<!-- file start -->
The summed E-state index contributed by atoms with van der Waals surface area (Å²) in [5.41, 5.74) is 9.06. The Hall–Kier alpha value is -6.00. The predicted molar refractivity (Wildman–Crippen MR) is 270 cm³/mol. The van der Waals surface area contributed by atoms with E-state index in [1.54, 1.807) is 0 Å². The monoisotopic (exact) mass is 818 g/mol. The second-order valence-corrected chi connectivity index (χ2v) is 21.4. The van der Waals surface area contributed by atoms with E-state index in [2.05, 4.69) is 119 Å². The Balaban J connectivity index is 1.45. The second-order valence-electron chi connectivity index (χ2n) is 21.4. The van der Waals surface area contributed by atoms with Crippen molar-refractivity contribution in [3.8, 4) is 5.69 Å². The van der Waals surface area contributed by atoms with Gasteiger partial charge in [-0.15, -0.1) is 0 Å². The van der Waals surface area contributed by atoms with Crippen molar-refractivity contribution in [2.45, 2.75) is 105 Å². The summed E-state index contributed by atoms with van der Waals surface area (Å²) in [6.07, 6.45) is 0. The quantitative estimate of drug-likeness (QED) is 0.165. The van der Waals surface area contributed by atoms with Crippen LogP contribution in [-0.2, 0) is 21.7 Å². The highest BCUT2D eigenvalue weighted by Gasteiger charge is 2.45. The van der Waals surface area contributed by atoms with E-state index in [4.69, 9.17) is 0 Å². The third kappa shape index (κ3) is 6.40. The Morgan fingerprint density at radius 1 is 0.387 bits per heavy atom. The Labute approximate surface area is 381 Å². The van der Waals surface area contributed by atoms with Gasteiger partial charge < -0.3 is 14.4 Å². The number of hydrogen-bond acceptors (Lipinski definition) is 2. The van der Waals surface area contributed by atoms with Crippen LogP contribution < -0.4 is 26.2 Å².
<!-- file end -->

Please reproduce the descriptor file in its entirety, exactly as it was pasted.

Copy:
The summed E-state index contributed by atoms with van der Waals surface area (Å²) in [5.41, 5.74) is 9.06. The Hall–Kier alpha value is -6.00. The predicted molar refractivity (Wildman–Crippen MR) is 270 cm³/mol. The van der Waals surface area contributed by atoms with E-state index in [1.54, 1.807) is 0 Å². The monoisotopic (exact) mass is 818 g/mol. The second-order valence-corrected chi connectivity index (χ2v) is 21.4. The van der Waals surface area contributed by atoms with E-state index in [2.05, 4.69) is 119 Å². The Balaban J connectivity index is 1.45. The second-order valence-electron chi connectivity index (χ2n) is 21.4. The van der Waals surface area contributed by atoms with Crippen molar-refractivity contribution in [3.8, 4) is 5.69 Å². The van der Waals surface area contributed by atoms with Gasteiger partial charge in [-0.15, -0.1) is 0 Å². The van der Waals surface area contributed by atoms with Crippen molar-refractivity contribution in [2.45, 2.75) is 105 Å². The summed E-state index contributed by atoms with van der Waals surface area (Å²) in [6.07, 6.45) is 0. The quantitative estimate of drug-likeness (QED) is 0.165. The van der Waals surface area contributed by atoms with Crippen LogP contribution in [-0.2, 0) is 21.7 Å². The highest BCUT2D eigenvalue weighted by Gasteiger charge is 2.45. The van der Waals surface area contributed by atoms with E-state index in [4.69, 9.17) is 0 Å². The third kappa shape index (κ3) is 6.40. The Morgan fingerprint density at radius 1 is 0.387 bits per heavy atom. The Labute approximate surface area is 381 Å². The van der Waals surface area contributed by atoms with Gasteiger partial charge < -0.3 is 14.4 Å². The number of hydrogen-bond acceptors (Lipinski definition) is 2. The van der Waals surface area contributed by atoms with Crippen LogP contribution < -0.4 is 26.2 Å².